Medicare open enrollment is underway, which means many people are sorting through a a dizzying array of drug plan choices. The deadline is Dec. 7th (yes, three weeks earlier than usual) and with all those choices, experts recommend starting as soon as possible to find the best plans.
Encore talked to Jim Toedtman, editor of the AARP Bulletin, about how seniors can make sense of the many options to settle on the best — and least expensive — Medicare drug plan. Here are his tips:
Don’t panic. Sure, it seems a little overwhelming choosing from the 25 to 30 plans that your state offers. But “take a deep breath,” Toedtman says — and start doing a little introductory research on Medicare.gov. On the site, seniors can enter their zip code, answer a few questions, and enter the names of the drugs they’re taking, and the site will list plans that might work.
Get help. For those seniors who still aren’t sure which plan to choose, getting help from an organization or individual who knows a lot about Medicare can help, he says. Local senior centers, churches and libraries often offer referrals to people who can help you navigate the Medicare maze, as do a variety of third parties. However, “be skeptical of third party advisers,” he says. “They may be scammers.” If you’re unsure if you can trust the person, call your local Area on Aging office or local senior center.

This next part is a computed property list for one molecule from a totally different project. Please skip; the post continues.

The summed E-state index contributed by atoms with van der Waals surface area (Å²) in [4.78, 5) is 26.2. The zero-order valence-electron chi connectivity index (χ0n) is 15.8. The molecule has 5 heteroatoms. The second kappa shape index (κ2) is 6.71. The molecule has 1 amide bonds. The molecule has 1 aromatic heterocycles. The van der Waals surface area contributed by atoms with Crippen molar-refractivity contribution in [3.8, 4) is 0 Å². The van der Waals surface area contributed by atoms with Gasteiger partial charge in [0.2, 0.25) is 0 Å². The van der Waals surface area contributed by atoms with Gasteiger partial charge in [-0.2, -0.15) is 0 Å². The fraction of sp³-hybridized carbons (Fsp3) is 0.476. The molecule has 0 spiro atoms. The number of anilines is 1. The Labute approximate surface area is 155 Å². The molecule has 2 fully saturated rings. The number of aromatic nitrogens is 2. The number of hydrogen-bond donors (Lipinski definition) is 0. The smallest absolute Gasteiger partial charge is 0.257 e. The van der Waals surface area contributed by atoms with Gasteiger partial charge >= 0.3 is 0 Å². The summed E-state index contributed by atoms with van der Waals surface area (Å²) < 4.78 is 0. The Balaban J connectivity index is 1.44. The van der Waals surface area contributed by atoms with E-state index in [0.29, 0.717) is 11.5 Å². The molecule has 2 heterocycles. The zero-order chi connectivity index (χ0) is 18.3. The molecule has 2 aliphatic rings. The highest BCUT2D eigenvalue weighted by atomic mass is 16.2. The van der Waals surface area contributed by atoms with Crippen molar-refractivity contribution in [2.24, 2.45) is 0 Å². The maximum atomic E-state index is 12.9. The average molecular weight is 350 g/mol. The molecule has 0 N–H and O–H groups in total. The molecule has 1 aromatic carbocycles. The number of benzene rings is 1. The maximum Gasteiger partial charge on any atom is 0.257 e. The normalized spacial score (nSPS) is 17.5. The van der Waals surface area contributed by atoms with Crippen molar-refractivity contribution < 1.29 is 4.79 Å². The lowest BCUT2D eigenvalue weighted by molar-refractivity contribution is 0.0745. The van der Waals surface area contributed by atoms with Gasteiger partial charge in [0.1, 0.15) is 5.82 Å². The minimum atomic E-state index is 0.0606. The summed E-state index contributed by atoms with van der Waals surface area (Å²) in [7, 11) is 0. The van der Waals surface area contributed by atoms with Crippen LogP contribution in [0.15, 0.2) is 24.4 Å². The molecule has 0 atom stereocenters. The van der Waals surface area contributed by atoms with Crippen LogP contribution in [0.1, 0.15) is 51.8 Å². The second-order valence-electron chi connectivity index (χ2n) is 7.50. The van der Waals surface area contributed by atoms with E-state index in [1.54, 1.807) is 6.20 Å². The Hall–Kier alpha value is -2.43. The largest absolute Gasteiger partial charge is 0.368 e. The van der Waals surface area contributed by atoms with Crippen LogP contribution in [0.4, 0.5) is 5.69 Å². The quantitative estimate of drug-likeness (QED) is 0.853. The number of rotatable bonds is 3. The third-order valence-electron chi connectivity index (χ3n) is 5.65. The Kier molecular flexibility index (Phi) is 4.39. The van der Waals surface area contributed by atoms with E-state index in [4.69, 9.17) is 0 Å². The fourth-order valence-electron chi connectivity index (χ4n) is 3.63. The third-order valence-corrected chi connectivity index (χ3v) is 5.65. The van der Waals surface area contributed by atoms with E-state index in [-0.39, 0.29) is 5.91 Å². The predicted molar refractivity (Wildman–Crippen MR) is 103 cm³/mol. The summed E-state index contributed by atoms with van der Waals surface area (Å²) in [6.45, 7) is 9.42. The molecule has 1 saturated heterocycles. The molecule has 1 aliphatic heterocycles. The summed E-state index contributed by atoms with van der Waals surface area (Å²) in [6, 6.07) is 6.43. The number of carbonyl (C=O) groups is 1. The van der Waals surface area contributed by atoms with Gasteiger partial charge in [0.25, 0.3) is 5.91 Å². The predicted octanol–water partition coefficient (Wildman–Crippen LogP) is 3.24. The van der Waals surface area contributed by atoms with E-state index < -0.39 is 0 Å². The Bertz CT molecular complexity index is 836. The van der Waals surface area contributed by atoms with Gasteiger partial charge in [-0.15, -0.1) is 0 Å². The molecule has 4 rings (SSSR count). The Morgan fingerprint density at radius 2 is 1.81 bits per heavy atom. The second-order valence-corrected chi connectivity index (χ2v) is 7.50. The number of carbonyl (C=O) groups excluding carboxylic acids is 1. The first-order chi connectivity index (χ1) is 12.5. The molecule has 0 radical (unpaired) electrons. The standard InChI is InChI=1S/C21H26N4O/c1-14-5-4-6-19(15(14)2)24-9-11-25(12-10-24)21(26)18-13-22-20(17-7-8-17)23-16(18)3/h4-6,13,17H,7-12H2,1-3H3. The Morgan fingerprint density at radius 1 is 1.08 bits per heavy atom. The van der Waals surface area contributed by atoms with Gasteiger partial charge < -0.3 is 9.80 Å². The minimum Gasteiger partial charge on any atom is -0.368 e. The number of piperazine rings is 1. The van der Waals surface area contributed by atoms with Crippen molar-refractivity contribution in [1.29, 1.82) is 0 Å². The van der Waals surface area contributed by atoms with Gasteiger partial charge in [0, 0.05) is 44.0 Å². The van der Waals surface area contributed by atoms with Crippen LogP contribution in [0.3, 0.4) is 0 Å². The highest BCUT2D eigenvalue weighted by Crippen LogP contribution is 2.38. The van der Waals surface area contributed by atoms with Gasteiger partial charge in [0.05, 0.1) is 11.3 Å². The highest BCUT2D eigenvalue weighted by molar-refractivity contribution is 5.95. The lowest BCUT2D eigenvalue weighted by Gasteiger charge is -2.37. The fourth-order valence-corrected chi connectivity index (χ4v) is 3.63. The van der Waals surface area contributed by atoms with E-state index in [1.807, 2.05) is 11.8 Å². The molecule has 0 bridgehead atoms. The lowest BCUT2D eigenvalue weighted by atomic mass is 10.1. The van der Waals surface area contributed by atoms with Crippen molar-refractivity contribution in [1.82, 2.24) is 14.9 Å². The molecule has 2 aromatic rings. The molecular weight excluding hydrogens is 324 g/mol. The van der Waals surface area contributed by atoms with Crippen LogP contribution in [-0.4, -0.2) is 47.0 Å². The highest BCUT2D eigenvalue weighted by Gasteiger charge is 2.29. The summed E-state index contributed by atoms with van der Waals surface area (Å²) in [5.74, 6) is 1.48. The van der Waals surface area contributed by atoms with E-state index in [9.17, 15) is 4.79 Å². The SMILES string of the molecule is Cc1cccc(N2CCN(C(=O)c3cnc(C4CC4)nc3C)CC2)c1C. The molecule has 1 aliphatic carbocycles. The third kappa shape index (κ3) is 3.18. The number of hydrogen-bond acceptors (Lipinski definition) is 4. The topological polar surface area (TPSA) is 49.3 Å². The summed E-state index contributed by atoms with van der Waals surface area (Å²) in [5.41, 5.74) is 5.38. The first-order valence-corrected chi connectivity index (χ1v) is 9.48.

Look beyond premiums. While premiums are certainly important, Toedtman says it’s also important to look both at the drugs that are covered on the plan, as well as what the co-pays are. Co-pays can vary significantly — a study that AARP did in Florida found that the co-pays for cholesterol drug Lipitor varied from $0 to $90 across plans in that state.
Consider generics. A number of blockbuster drugs have just come off patent, including Lipitor, blood-thinner Plavix, diabetes drug Actos and acid reflux drug Protonix. Seniors who are taking these drugs, but discover the plan they want has high co-pays, should check to see if the generic version is significantly cheaper, he says.